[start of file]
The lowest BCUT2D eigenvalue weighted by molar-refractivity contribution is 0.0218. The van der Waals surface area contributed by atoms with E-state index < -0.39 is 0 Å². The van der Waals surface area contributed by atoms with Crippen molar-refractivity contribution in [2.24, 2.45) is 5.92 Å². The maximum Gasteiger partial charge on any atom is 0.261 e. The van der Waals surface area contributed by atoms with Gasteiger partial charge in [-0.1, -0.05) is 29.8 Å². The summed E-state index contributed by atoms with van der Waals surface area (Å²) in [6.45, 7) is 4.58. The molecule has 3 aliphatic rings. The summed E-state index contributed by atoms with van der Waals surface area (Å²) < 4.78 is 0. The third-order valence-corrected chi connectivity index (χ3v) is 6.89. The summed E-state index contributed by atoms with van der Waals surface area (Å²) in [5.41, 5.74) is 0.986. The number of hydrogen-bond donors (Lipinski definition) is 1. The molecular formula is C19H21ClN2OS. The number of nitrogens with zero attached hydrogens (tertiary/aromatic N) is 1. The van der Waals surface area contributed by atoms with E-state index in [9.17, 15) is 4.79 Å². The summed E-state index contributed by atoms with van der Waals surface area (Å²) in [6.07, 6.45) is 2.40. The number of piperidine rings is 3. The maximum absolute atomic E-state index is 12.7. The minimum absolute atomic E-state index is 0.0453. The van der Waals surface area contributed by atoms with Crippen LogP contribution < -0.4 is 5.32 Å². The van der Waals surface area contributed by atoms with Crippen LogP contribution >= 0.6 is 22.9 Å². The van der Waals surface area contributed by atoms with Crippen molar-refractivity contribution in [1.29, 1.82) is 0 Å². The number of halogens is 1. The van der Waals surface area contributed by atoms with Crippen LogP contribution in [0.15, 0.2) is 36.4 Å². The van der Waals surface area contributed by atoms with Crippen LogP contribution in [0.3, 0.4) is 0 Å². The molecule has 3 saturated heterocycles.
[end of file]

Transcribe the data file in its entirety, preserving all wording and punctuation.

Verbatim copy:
The lowest BCUT2D eigenvalue weighted by molar-refractivity contribution is 0.0218. The van der Waals surface area contributed by atoms with E-state index < -0.39 is 0 Å². The van der Waals surface area contributed by atoms with Crippen molar-refractivity contribution in [2.24, 2.45) is 5.92 Å². The maximum Gasteiger partial charge on any atom is 0.261 e. The van der Waals surface area contributed by atoms with Gasteiger partial charge in [-0.1, -0.05) is 29.8 Å². The summed E-state index contributed by atoms with van der Waals surface area (Å²) in [6.45, 7) is 4.58. The molecule has 3 aliphatic rings. The summed E-state index contributed by atoms with van der Waals surface area (Å²) < 4.78 is 0. The third-order valence-corrected chi connectivity index (χ3v) is 6.89. The summed E-state index contributed by atoms with van der Waals surface area (Å²) in [5.41, 5.74) is 0.986. The number of hydrogen-bond donors (Lipinski definition) is 1. The molecular formula is C19H21ClN2OS. The number of nitrogens with zero attached hydrogens (tertiary/aromatic N) is 1. The van der Waals surface area contributed by atoms with E-state index in [9.17, 15) is 4.79 Å². The summed E-state index contributed by atoms with van der Waals surface area (Å²) in [6.07, 6.45) is 2.40. The number of piperidine rings is 3. The maximum absolute atomic E-state index is 12.7. The minimum absolute atomic E-state index is 0.0453. The van der Waals surface area contributed by atoms with Crippen LogP contribution < -0.4 is 5.32 Å². The van der Waals surface area contributed by atoms with Crippen LogP contribution >= 0.6 is 22.9 Å². The van der Waals surface area contributed by atoms with Crippen molar-refractivity contribution in [1.29, 1.82) is 0 Å². The number of halogens is 1. The van der Waals surface area contributed by atoms with Crippen LogP contribution in [0.15, 0.2) is 36.4 Å². The van der Waals surface area contributed by atoms with Crippen LogP contribution in [0.3, 0.4) is 0 Å². The molecule has 3 saturated heterocycles.